Time had eroded everything but the memory of his smile…..And of course there were the other things. The way he held the door open as I walked into the saloon holding dad’s hand. The way he pat my shoulders with both his hands as I sat on the seat atop a cushion specially kept for us kids. He would deliberately spray cold water on my ear to make me chuckle and chuckle I did with my eyes closing and neck swaying downward to avoid the water, catching a glimpse of dad looking up from his newspaper and observing with a smile in the mirror.
He fluttered from table to table, cracking jokes and mouthing the songs playing on the radio. He terrorized me with the razor and mock-threatened to shave off all my hair, gesturing at a bald/ balding person in the saloon.
Even when it was dad’s turn, he kept engaging with me. Punching my newspaper as he walked by to draw a scowl from me. He would then reply with an almost similar scowl and would have me in a split of laughter.
It had been a cocoon and an absolute, the visit to the saloon. Always a Sunday, always in the morning and always a haircut from him. On occasions he would not be in the saloon (sick/ on leave) and I’d complain when I saw him the next time, only to draw the familiar smile.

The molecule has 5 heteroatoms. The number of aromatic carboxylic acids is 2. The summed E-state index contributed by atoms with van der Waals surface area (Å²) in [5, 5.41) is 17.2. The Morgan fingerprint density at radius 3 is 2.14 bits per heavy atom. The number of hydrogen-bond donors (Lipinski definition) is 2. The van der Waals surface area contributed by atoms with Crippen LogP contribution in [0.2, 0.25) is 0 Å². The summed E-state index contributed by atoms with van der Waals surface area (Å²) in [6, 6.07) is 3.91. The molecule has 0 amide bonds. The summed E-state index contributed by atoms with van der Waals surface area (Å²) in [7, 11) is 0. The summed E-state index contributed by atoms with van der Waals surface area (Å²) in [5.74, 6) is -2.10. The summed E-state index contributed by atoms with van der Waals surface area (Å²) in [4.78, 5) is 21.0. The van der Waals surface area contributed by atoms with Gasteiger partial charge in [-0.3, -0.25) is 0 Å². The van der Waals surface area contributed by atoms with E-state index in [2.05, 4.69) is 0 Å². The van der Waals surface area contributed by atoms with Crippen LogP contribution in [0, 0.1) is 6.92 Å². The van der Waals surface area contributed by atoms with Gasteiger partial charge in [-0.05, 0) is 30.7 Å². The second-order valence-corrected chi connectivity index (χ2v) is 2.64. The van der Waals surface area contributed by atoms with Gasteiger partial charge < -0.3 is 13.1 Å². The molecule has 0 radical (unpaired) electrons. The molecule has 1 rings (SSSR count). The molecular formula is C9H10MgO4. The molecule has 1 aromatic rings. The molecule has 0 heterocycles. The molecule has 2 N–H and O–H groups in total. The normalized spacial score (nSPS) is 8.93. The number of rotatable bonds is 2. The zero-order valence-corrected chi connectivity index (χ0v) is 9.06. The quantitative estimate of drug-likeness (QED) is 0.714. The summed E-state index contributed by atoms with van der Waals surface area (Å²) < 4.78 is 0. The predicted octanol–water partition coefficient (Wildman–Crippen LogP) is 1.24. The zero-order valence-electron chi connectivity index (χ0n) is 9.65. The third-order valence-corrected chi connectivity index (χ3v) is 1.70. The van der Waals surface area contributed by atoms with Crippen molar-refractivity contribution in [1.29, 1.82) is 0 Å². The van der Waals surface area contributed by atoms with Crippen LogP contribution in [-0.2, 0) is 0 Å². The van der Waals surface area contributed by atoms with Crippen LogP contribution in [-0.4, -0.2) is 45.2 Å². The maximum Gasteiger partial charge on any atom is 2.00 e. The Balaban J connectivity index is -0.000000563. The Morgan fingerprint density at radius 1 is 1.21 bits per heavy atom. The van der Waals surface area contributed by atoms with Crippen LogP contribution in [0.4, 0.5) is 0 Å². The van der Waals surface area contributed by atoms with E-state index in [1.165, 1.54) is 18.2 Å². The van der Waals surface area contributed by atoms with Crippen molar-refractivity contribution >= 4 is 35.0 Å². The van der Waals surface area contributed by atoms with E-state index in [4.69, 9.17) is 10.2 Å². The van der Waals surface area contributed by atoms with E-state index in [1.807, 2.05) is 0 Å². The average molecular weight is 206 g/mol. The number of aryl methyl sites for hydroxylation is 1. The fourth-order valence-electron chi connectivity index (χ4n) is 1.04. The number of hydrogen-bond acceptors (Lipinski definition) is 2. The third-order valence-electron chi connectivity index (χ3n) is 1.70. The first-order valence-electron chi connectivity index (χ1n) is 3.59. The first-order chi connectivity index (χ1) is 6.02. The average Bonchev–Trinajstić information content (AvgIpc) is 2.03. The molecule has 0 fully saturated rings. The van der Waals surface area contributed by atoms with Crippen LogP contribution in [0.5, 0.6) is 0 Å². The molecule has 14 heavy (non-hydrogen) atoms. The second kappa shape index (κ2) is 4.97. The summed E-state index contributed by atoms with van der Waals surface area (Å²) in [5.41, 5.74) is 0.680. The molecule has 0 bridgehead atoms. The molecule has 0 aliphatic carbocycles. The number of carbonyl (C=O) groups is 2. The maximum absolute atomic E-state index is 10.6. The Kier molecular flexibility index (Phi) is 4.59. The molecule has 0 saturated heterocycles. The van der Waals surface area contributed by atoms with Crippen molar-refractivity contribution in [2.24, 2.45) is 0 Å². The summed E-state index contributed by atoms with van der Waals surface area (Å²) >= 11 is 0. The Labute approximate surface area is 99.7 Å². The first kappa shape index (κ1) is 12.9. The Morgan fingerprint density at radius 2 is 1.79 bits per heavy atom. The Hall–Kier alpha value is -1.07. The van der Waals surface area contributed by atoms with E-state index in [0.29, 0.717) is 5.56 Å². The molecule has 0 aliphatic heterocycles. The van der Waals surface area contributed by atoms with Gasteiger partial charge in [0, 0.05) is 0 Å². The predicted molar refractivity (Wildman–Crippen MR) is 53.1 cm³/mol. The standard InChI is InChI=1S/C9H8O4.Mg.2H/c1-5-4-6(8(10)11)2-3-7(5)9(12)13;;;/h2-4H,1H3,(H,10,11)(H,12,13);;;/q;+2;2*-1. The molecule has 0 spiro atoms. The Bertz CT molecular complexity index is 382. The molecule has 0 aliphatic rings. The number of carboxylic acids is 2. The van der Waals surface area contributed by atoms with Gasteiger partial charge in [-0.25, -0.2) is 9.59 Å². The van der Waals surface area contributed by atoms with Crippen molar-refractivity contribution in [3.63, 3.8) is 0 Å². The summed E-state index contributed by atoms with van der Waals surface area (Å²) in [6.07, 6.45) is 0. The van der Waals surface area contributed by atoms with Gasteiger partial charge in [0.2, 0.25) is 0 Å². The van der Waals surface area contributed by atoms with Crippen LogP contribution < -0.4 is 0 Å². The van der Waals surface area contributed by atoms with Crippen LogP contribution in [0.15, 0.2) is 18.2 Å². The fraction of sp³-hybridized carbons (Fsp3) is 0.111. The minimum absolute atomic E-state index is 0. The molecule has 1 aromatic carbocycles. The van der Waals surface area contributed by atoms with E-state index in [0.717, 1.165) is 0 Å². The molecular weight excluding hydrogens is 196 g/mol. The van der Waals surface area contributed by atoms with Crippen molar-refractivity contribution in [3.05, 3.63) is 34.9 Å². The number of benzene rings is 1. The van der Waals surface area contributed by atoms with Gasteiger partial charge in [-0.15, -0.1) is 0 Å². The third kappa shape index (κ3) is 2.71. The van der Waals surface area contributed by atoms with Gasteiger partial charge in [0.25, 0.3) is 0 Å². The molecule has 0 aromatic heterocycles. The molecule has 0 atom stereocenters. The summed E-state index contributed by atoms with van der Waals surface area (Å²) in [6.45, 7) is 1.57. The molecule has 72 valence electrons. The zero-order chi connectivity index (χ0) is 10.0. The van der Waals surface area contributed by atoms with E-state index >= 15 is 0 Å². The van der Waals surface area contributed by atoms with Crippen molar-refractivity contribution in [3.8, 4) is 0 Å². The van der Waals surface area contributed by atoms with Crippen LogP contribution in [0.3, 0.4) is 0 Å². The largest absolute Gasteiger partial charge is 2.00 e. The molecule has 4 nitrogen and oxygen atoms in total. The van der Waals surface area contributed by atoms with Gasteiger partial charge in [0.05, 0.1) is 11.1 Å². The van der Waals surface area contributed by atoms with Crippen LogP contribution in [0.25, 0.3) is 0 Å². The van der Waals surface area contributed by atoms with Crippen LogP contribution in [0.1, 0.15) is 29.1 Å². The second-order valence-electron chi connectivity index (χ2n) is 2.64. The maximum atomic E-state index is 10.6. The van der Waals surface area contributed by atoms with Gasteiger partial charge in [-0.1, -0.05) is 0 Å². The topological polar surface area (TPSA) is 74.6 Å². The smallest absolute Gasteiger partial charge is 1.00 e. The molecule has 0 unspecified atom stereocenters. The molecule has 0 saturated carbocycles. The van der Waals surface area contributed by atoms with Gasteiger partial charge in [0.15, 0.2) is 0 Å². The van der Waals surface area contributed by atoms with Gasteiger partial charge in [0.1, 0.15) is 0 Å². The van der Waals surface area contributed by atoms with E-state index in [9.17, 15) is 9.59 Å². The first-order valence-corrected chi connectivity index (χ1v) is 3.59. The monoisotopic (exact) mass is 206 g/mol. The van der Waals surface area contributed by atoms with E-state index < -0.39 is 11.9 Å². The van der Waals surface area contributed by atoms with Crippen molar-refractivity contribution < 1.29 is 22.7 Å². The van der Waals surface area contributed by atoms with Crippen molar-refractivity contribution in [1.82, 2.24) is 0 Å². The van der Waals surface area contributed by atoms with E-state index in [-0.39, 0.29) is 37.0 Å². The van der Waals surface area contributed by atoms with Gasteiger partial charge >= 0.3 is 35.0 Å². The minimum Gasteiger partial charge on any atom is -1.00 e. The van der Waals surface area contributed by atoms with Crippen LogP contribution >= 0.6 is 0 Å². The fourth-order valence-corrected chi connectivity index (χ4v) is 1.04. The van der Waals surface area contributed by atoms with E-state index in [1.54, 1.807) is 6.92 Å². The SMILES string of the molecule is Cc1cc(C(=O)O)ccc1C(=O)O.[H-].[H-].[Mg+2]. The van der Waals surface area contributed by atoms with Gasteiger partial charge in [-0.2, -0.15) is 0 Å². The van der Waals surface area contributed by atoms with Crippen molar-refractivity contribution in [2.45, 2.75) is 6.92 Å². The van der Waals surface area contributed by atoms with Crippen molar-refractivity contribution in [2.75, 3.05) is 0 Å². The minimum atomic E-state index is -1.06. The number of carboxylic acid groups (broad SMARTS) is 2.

Now, almost 15 years later, I feel a bit guilty to not have gone to meet him. Say a final goodbye before I moved to Mumbai. I wonder if he waited for a few Sundays, waiting for me and Dad to come. Did he miss me and shrug away the memory with a smile?
He had talked about his family, a home in some faraway place, his favorite singer, actor and (with a blush) his favorite actress. All the details are now forgotten. Time had eroded everything but the memory of his smile…..And of course there were the other things.